Now how to determine if that is so or not? You have to (as you have done) look to the early church tradition to see if they considered it scripture.

And further, it is an incredible mistake to try to pretend that because the individual books are in existence, the NT itself is solidified canonically. Some churches had only some of the scrolls present, but not others. Not all the churches even had all the gospels early on.

Remember, there is no printing press at this point. Copies have to be laboriously hand copied from one scroll to another, and paper is still a fairly precious commodity (as is literacy).

This idea the in the first century or two, a bunch of copies of all the books were made, and the NT was bound up nicely and sent to all the churches (let’s not even bring up how difficult it would have been to distribute them at the time) is sheer folly.

Different books existed in different parts of the Mediterranean and it was over hundreds of years that copies were made and distributed to the churches and STILL not in a bound volume , but as a bunch of scrolls.

As a matter of fact, the apostles themselves put their writings into circulation.

Probably mostly true. Now show me where those books claim inspiration for themselves?

It seems impossible to believe that the apostles (Paul least of all) would have ever claimed their writings as scripture. That would have been an act of hubris beyond reckoning.

That is a matter of opinion on my part (that it would have been hubris), but that they did NOT claim inspiration within the texts is simply the fact of the matter. None of the books of the NT (with the possible exception of revelations) claims they are scripture.

And I say mostly true because this is clearly not the case with the gospel of Mark. Mark was not an apostle, but rather a follower of Peter.

"And when this letter has been read among you, see that it be read in the church of the Laodiceans also; and that you yourselves read the letter from Laodicea." (Col. 4:16).

"I charge you by the Lord that this epistle be read to all the holy brethren." (1 Thess. 5:27).

OK…so he charges them with reading his letter. Where does he claim inspiration for that letter, or that the letter(s) are scripture? Certainly he thinks them important, but he simply doesn’t claim them as scripture.

Reading a letter in the early church did not make it scripture. The proof for this is that the letter of 1 Clement written in the 90’s A.D. was for many years in the early church considered to be scripture.

Clement was an early Bishop and is believed to have known both Paul and Peter. It was only later that his letter began to be determined to not be scripture (when it started NOT showing up on the lists under discussion).

The holy Scriptures were written for all (1 Cor. 1:2; Eph. 1:1)

But other than a few of his own letters (which don’t claim to be scripture), he’s writing this before most of the NT has even been written (the gospels certainly haven’t). He’s almost certainly referring to the OT here. Are you saying that the OT is the bible we should use?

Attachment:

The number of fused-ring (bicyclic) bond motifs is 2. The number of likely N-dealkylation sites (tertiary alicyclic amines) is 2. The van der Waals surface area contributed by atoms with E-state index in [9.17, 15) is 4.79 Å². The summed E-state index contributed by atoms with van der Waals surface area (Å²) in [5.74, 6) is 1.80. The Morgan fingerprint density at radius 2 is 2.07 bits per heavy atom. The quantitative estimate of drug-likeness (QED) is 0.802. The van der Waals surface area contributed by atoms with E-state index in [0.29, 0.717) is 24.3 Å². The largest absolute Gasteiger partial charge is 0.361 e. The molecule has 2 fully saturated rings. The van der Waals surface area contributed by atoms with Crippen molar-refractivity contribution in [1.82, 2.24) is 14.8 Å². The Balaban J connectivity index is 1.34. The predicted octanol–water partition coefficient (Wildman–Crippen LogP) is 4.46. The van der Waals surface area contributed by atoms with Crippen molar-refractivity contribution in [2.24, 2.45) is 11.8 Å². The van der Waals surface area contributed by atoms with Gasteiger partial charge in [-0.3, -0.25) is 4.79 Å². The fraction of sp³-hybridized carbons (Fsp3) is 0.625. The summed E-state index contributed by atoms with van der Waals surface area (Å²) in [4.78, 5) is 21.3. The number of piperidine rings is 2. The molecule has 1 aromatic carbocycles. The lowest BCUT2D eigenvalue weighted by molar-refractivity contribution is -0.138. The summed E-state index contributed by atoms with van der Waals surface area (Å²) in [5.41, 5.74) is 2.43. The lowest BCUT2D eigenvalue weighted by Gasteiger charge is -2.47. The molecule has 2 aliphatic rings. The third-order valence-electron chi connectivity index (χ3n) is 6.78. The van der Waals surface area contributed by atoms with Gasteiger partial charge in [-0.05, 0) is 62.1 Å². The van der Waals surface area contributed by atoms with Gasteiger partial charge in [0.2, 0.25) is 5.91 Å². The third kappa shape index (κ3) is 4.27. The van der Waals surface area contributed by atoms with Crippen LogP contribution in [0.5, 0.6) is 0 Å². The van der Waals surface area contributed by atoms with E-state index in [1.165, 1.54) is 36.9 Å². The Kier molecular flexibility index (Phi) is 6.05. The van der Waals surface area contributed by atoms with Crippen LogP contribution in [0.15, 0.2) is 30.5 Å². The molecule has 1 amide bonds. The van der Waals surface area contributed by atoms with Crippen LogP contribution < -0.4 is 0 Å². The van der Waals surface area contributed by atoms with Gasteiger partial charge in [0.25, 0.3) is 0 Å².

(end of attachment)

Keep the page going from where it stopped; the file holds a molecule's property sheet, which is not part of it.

and all will be judged by them in the last day (Rev. 20:12; John 12:48). Jesus said that His Word will abide forever (Matt. 24:35; 1 Pet. 1:23-25).

We already covered this one. Jesus says those words before the NT has even begun to be penned. It tells us absolutely nothing about what books contain his word.


The Catholic claim of giving the Bible to the world cannot be true because they have not been the sole possessor of the Bible at any time. Some of the most valuable Greek Bibles and Versions have been handed down to us from non-Roman Catholic sources. A notable example of this is the Codex Sinaiticus which was found in the monastery of St. Catherine (of the Greek Orthodox Church) at Mount Sinai in 1844 and is now in the British Museum. It contains all of the books of the New Testament and all but small portions of the Old Testament. Scholars are certain that this manuscript was made early in the fourth century, not later than 350 A.D. This manuscript found by a German scholar named, Tishendorf, who was a Protestant, and this manuscript which is the most complete of all has never been in the hands of the Roman Catholic Church.

Another valuable manuscript that has never been possessed by the Roman Catholic Church is the Codex Alexandrianus. It, too, is now on exhibit in the manuscript room of the British Museum in London. It was a gift from the Patriarch of Constantinople (of the Greek Orthodox Church) to Charles I in 1628. It had been in possession of the Patriarchs for centuries and originally came from Alexandria, Egypt from which it gets its name. Scholars are certain that this manuscript was also made in the fourth century and, along with the Codex Sinaiticus, is thought to be one of the fifty Greek Bibles commissioned to be copied by Constantine.


You are focused on the Roman Catholic Church, but even if you are correct, none of this does anything to salvage the dead doctrine of Sola Scriptura.

Now you are just appealing to the Tradition of the Eastern Churches, but it’s still tradition, and it’s still nearly 300 years after the apostolic age.